“Five of us banging one”
by Adriana Bertorelli
What kind of person writes that message to his friends? What kind of people make a video of a gang rape, in “pack”, name of the WhatsApp group, and send it to those friends who couldn’t go to the party? And what kind of person replies “Motherfuckers, so envious! That’s a hell of a party” after watching his friends taking turns to rape a frightened teenager? Who raised those people? Where did they grow? Who were their classmates, girlfriends or loved ones?
Perhaps, they are people like you and me. Maybe, those five friends, today imprisoned, and the other seven, who couldn’t go to that “hell of a party”, are not much different from our neighbors. Probably, they seem like kind people, help others with their shopping bags, and pay their taxes on time. It is that gender-based violence is an institution so deeply rooted that it has almost become a part of normal life.
Let’s check out the context. Spain, specifically Pamplona, annually celebrates “Sanfermines”, a pagan religious festivity. Every year, during this celebration, there are numerous cases of male violence that go from unwanted groping to rapes with penetration. Victims often do not take action, even though authorities are more alert and there are phone lines open to take action. This summer, five friends, one of them a civil guard, agreed to rape an 18 year old girl. They volunteered to take her to her car and later called her an “experienced whore” in their messages.
This happened in Pamplona, although this could have occurred in any other city or country. Such is the case of Montañita, Ecuador, where two young Argentinean girls were raped and murdered. The first action of Ecuador’s government was to ask why their parents allowed them to travel by themselves and if they were wearing revealing clothes. It seems that independence and style are reasons to take someone’s body, someone’s life.
I don’t know a woman who hasn’t had to walk faster because someone was following her, or who hasn’t experienced an uncomfortable situation with a friend’s dad or brother that got closer than he should have, or hasn’t listened to all kind of obscenities while passing by a construction site.
Yes, male violence is everywhere, and we accept it as part of our lives, so we can not see it.Shame and fear of humiliation prevent accusation. This makes it difficult to obtain precise figures and follow every case.
For example, the case of Linda Loaiza López in Venezuela. She was kidnapped, handcuffed, beaten and raped at the age of 18. Her aggressor, Luis Carrera Almoina, the son of a Dean of a renown Venezuelan University, tried to drown her. Then, he took her to his place, threatened her with a firearm, tore her vagina with blunt objects, burned her, and ripped parts of her lips and breasts. He tortured her for three months. He broke her jawbone in three parts and a rib, and chopped her pinnas off. The country’s legal system ignored her. 59 judges recused themselves from the case. Her hearings were postponed 38 times. Although 76 justice system personnel had access and ignored the case, Linda began a hunger strike and got a legal appeal.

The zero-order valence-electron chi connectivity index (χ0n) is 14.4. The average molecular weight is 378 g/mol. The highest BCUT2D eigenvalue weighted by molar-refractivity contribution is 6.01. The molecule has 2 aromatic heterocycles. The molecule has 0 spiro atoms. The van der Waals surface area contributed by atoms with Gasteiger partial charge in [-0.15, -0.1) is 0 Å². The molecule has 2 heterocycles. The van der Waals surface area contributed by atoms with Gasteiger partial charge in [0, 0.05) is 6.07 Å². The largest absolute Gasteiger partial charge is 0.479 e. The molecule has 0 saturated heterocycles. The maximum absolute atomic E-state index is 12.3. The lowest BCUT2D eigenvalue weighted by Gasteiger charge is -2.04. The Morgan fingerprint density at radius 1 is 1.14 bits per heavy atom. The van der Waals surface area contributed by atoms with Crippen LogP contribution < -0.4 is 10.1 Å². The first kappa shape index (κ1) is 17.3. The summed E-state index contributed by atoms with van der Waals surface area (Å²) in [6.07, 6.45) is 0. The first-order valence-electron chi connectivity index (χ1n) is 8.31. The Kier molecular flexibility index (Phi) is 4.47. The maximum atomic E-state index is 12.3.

After 15 surgeries and almost two years in hospitals since 2001, Linda Loaiza became a lawyer to express and understand the horrors she had lived. As she couldn’t make her voice heard in her country, she brought her case to the Inter-American Commission on Human Rights. This is the first Venezuelan gender-based violence case being processed in this organization.
About 120 million girls and teenagers around the world have experienced forced sexual intercourse. To understand the extent of the tragedy: a big country like Mexico has a population of 120 million;
the same number of devastated and humiliated lives. And this number only includes known cases of minors. How about those that are not reported?
Confronted by a monster of this magnitude, education, information and courageously reporting remain of the utmost importance. It is necessary to not accept violence as normal. We have to fight together against it. We have to prepare future generations. We should teach victims never to accept humiliation from questions like “why were you alone?” “What were you wearing?”
In cases of male violence, the victim will never be guilty. Never!